In medicine, every physician must know how to prescribe safely, effectively, and within regulatory parameters. However, safe prescribing is complex and a common source of medical errors. Thus, it is important that graduating medical students are adequately trained once they enter residency and are expected to prescribe independently. A previous study showed that 73.3% of final year medical students found their training in Clinical Pharmacology and Toxicology (CPT) was poor. Since there is tremendous pressure on medical schools to add modules, class time, and training, without increasing costs, they seek novel and efficient methods of increasing competency. e-Learning offers new avenues for learning which are on par with traditional learning. This project’s objectives are to create and evaluate a relevant inventory of online resources for Canadian medical students.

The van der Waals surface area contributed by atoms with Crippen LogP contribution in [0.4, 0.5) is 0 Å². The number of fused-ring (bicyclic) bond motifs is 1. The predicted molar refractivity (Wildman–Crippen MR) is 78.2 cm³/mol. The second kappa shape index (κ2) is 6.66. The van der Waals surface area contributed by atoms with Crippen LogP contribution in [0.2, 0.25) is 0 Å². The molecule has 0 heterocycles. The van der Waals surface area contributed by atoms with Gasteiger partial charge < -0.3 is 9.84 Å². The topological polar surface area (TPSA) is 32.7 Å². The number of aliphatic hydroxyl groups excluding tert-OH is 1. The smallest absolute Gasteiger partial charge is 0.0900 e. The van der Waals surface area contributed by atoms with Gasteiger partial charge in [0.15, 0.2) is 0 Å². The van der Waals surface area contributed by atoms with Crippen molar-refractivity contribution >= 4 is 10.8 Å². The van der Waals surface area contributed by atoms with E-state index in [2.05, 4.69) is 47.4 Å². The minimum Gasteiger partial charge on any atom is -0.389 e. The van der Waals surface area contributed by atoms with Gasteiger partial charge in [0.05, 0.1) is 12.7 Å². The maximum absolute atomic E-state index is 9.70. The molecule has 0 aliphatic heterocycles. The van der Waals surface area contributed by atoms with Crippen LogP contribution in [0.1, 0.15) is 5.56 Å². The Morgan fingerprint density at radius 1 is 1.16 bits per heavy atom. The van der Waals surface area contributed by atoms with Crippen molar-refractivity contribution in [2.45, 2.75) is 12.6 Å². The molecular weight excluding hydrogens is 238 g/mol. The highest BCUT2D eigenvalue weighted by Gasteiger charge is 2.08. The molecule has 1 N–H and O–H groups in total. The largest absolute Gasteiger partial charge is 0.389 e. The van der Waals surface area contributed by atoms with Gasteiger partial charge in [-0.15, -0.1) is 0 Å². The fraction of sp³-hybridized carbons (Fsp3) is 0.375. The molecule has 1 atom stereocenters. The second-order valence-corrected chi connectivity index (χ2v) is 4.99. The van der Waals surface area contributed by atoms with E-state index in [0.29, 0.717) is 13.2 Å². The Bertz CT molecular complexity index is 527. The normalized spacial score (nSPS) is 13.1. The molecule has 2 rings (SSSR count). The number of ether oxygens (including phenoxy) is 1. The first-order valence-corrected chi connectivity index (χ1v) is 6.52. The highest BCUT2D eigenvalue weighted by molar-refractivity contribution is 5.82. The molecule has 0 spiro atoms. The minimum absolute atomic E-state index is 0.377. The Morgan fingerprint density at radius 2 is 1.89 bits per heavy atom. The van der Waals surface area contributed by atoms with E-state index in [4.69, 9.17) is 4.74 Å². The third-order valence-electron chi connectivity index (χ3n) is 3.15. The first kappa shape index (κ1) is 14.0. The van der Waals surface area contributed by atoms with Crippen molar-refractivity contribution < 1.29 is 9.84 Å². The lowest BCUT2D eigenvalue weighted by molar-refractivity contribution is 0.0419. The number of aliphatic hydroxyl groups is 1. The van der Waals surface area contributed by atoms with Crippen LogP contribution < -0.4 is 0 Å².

To find relevant resources, literature searches of Medline, EMBASE, and Eric articles was performed as well as a survey sent to 619 individuals in 219 medical schools in Canada, USA, UK, South Africa, New Zealand, and Australia. To date, we have received responses from 224 responses from faculty with a total of 80 suggested resources. Those resources were screened for accessibility and English language, and eight resources have been evaluated.
The CPT e-Curriculum Quality Evaluation Questionnaire uses a 5-point Likert scale to evaluate comprehensiveness (coverage of McMaster Core Drugs List), usability (eg, easy to navigate, etc), application of e-Learning principles (eg, structure, feedback, etc), and appropriateness of content. This evaluation remains in progress but has already identified one comprehensive, high quality resource.